[2] James B. Campbell, “Origins of Aerial Photographic Interpretation, U.S. Army, 1916 to 1918,Harpers Pictorial Library of the World War (January 2008): 82.

    [3] Edward Steichen. “American Aerial Photography at the Front” (June 1919), reprinted as “Snapshots from the Sky: The Interesting and Vital Work of Photographing the Enemy’s Activities from a Fast-Moving Airplane,” Harpers Pictorial Library of the World War, vol. 8 (New York: Harper, 1920), p. 226.

Back / Verso

  • Mount Type No mount
  • Marks and Inscriptions Inscribed in black ink on sheet recto, bottom center: AERIAL INCENDIARY BOMBS/BLACK BURSTS ARE EXPLODING ANTI-AIRCRAFT SHELLS. Stamped in red ink on sheet verso, bottom left: E. J. STEICHEN. Inscribed in pencil on sheet verso, bottom right: MES.0260.Z and Steichen 6.
  • Provenance Edward Steichen, New York. Sold through Sotheby's New York (sale 6973, lot 96) to Fraenkel Gallery, San Francisco, April 18, 1997 [1]; purchased by Thomas Walther, May 14, 1999 [2]; purchased by The Museum of Modern Art, New York, 2001.
    [1] MacGill/Walther 2001(3), p. 21; Amy Whiteside (Fraenkel Gallery), letter to Audrey Sands, October 25, 2013; and Fraenkel Gallery registration no. MES.0260.Z inscribed on sheet verso.
    [2] MacGill/Walther 2001(3), p. 21; and Fraenkel Gallery invoice no. 3973, May 19, 1999.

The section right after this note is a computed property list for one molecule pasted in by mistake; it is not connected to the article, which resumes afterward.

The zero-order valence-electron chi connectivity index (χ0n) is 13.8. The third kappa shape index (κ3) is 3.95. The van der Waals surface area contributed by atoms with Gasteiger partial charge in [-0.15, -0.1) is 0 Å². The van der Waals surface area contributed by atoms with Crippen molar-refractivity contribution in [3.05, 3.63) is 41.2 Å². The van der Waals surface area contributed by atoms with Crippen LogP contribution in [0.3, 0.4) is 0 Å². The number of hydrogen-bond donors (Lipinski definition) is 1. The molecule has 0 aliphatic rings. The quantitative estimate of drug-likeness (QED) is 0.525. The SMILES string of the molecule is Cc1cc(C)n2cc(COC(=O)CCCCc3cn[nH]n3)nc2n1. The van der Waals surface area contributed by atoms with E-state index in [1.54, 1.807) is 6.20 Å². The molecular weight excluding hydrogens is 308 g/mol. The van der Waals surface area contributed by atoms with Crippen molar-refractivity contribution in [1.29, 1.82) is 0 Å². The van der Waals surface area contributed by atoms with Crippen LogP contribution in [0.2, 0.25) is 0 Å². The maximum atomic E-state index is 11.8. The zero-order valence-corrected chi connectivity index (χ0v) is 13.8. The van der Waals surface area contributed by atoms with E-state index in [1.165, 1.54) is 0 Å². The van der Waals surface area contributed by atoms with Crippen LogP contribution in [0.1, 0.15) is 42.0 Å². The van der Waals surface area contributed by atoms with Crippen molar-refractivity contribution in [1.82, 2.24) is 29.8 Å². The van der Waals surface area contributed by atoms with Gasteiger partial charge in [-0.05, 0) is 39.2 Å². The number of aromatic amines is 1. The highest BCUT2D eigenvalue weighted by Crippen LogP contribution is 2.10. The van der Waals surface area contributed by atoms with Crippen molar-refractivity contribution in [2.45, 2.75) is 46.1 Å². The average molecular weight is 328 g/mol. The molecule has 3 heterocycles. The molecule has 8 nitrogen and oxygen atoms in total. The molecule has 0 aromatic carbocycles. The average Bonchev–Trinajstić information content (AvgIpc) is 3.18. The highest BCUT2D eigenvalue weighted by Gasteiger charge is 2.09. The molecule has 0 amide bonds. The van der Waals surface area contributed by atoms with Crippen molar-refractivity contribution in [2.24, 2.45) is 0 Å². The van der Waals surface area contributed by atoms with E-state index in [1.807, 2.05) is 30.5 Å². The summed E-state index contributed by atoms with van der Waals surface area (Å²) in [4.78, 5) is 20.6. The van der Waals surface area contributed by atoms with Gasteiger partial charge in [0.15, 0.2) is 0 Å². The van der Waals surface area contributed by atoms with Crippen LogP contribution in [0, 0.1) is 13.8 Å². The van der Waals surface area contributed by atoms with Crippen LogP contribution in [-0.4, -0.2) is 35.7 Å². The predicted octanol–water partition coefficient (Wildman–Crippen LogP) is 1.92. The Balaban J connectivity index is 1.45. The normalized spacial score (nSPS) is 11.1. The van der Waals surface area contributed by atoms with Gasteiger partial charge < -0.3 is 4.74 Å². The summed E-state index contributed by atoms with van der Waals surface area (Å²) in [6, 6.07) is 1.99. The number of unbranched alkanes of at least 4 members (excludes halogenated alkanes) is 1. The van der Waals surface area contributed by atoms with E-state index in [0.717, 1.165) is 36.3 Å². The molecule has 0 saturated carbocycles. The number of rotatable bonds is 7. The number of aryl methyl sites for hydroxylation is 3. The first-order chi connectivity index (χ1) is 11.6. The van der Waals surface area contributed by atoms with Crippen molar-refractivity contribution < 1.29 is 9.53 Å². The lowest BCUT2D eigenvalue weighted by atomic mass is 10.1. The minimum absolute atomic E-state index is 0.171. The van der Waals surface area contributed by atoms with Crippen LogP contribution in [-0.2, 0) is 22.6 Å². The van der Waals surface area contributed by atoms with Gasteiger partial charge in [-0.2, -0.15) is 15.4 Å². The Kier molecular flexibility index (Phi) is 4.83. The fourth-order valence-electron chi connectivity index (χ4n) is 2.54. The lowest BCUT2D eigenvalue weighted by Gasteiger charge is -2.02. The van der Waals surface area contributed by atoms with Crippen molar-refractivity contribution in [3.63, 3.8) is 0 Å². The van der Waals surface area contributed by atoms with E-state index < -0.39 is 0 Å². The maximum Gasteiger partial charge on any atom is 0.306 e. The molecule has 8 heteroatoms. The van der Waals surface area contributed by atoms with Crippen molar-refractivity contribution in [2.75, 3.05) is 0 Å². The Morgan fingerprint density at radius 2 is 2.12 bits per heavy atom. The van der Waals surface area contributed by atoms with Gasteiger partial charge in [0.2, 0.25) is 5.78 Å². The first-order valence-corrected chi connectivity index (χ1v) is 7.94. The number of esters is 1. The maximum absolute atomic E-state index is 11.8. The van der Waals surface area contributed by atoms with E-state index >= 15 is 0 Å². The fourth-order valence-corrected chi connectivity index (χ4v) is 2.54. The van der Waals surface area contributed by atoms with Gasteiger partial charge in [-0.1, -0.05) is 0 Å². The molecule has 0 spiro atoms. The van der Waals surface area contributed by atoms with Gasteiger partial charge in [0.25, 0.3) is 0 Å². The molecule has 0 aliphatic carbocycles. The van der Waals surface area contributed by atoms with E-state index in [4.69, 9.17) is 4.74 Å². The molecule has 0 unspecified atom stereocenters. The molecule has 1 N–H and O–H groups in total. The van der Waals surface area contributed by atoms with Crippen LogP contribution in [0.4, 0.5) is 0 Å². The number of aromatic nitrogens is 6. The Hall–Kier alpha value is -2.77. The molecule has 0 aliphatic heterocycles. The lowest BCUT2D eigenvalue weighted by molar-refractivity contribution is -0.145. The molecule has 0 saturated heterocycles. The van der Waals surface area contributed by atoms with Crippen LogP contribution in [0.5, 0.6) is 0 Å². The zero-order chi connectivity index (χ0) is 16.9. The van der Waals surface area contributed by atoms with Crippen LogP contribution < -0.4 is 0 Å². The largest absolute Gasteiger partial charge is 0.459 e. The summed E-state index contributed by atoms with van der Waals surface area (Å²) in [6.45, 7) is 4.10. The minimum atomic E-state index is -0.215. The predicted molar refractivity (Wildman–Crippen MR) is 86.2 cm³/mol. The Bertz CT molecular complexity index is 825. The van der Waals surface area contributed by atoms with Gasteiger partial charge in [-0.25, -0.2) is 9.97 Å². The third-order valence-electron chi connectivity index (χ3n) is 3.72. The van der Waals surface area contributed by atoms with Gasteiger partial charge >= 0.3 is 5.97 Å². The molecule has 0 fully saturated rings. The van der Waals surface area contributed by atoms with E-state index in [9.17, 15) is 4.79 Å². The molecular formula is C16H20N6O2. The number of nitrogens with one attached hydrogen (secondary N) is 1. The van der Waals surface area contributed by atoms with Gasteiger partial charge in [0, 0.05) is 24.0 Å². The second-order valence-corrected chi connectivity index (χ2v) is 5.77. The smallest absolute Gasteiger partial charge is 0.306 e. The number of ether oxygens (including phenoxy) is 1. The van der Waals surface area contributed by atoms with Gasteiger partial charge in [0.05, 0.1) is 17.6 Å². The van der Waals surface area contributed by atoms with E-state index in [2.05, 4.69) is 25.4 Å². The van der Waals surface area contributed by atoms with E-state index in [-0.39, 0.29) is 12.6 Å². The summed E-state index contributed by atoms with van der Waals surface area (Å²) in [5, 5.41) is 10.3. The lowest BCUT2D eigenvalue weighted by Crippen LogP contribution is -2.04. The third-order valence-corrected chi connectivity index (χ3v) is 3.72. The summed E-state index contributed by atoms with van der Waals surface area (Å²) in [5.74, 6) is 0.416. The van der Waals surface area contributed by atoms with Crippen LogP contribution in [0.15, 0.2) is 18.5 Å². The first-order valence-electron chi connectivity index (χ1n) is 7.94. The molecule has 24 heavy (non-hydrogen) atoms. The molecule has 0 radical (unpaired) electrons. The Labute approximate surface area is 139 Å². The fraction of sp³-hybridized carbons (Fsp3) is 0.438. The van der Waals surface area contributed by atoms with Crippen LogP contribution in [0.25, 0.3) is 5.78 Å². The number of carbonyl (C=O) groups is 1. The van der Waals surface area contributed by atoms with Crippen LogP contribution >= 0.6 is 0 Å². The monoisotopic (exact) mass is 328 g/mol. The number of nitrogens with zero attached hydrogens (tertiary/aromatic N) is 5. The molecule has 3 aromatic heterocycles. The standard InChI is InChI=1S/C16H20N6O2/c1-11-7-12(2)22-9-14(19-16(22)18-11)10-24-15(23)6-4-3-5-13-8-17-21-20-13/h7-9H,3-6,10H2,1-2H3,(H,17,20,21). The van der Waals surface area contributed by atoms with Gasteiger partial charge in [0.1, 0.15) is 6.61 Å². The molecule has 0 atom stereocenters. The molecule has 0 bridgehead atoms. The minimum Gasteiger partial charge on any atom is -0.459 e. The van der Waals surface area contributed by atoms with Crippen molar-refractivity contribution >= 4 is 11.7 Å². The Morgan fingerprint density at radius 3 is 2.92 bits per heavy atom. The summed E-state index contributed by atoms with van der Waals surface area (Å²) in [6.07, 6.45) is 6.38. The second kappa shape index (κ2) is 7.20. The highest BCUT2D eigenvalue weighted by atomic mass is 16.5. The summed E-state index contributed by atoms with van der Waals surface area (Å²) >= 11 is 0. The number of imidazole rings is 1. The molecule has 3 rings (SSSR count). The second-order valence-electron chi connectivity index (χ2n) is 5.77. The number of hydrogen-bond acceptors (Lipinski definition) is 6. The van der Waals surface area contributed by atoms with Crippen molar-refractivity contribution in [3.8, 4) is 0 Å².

• Surface Sheen Matte
  • Techniques Enlargement
  • PTM
    Detail view of the recto of the artwork made using reflectance transformation imaging (RTI) software, which exaggerates subtle surface details and renders the features of the artwork plainly visible. Department of Conservation, MoMA
  • Micro-raking
    Raking-light close-up image, as shot. Area of detail is 6.7 x 6.7 mm. Department of Conservation, MoMA
    Raking-light close-up image, processed. Processing included removal of color, equalization of the histogram, and sharpening, all designed to enhance visual comparison. Department of Conservation, MoMA

Paper Material

  • Format Metric
  • Weight Single weight
  • Thickness (mm) 0.15
  • UV Fluorescence Recto negative
    Verso negative
  • Fiber Analysis Softwood bleached sulfite 55%
    Hardwood bleached sulfite 6%
    Rag 26%
    Bast 13%
  • Material Techniques Developing-out paper
  • XRF

    This work was determined to be a gelatin silver print via X-ray fluorescence (XRF) spectrometry.

    The following elements have been positively identified in the work, through XRF readings taken from its recto and verso (or from the mount, where the verso was not accessible):

    • Recto: Al, S, K, Ca, Cr, Zn, Sr, Ag, Ba, Pb
    • Verso: Al, S, K, Ca, Cr, Zn, Sr, Ba, Pb

    The graphs below show XRF spectra for three areas on the print: two of the recto—from areas of maximum and minimum image density (Dmax and Dmin)—and one of the verso or mount. The background spectrum represents the contribution of the XRF instrument itself. The first graph shows elements identified through the presence of their characteristic peaks in the lower energy range (0 to 8 keV). The second graph shows elements identified through the presence of their characteristic peaks in the higher energy range (8 to 40 keV).

    Areas examined: Recto (Dmax: black; Dmin: green), Verso or Mount (blue), Background (red)
    Elements identified: Al, S, K, Ca, Cr, Ag, Ba
    Areas examined: Recto (Dmax: black; Dmin: green), Verso or Mount (blue), Background (red)
    Elements identified: Zn, Sr, Ag, Pb

In Context

Related Images

Unknown photographer. Aerial reconnaissance photograph, Lavannes, World War I. 1917. Gelatin silver print, 6 1/2 x 8 7/8" (16.5 x 22.5 cm). The Museum of Modern Art, New York. Gift of Edward Steichen

Related People